My wife, two sons and I visited the FDR National Historic Site on August 9th. We drove from Cooperstown, New York, where one of my sons had been competing in a baseball tournament. We're from the Chicago area, so the trip to the site took us out of our way about 120 miles. On the whole, I think the detour was worth it.
Because we arrived late in the afternoon, our visit was limited to the presidential library and museum. In the welcome area there was an interesting short movie about FDR, which I would recommend. It is then a short walk over to the library and museum itself.
Given FDR's place in history, it's almost a given that the material in the museum is going to be of interest. However, because of the museum's age, it appears somewhat dated when compared to a museum like the Truman museum, which we visited last summer. The Truman museum was much more interactive, while the FDR museum is a more traditional collection of papers, photos, etc.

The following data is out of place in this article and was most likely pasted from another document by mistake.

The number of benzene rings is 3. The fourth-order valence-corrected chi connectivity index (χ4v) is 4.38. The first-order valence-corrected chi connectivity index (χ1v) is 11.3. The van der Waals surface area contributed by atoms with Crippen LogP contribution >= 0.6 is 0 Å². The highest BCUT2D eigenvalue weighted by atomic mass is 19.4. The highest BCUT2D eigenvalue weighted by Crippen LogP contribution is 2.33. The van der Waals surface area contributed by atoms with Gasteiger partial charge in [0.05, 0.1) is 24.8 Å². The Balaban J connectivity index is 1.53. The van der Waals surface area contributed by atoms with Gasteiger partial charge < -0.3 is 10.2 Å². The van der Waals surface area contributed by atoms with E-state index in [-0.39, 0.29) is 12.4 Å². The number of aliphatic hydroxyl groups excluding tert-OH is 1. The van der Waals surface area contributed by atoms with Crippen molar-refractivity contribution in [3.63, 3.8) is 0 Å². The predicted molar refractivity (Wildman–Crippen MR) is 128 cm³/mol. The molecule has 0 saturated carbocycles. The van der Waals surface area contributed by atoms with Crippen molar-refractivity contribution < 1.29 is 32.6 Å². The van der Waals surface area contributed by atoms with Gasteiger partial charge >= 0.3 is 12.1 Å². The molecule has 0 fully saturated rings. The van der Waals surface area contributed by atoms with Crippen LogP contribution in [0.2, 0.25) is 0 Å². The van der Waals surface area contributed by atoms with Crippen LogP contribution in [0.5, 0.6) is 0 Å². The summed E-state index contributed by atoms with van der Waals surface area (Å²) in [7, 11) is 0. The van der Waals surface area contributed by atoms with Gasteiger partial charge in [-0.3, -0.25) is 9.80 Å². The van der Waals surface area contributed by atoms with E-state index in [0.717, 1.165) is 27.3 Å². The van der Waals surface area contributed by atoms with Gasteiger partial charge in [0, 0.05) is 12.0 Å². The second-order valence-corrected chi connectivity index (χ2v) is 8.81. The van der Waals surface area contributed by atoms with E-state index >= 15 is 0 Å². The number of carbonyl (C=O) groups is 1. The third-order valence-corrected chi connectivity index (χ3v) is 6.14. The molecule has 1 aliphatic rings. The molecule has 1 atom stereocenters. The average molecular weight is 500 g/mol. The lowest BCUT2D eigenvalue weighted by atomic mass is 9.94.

Two highlights: A recreation of FDR's map room, which he used during the war to keep in touch with troop movements, etc. Also, there is a temporary exhibit (through 12.31.07) entitled "Freedom From Fear" which was very interesting.
I don't want to give the impression I didn't enjoy the museum. It just comes up second when compared to the Truman museum. Also, we didn't get the exposure to the other parts of the site (FDR's home, etc.), so I can't speak to the appeal of those other exhibits.
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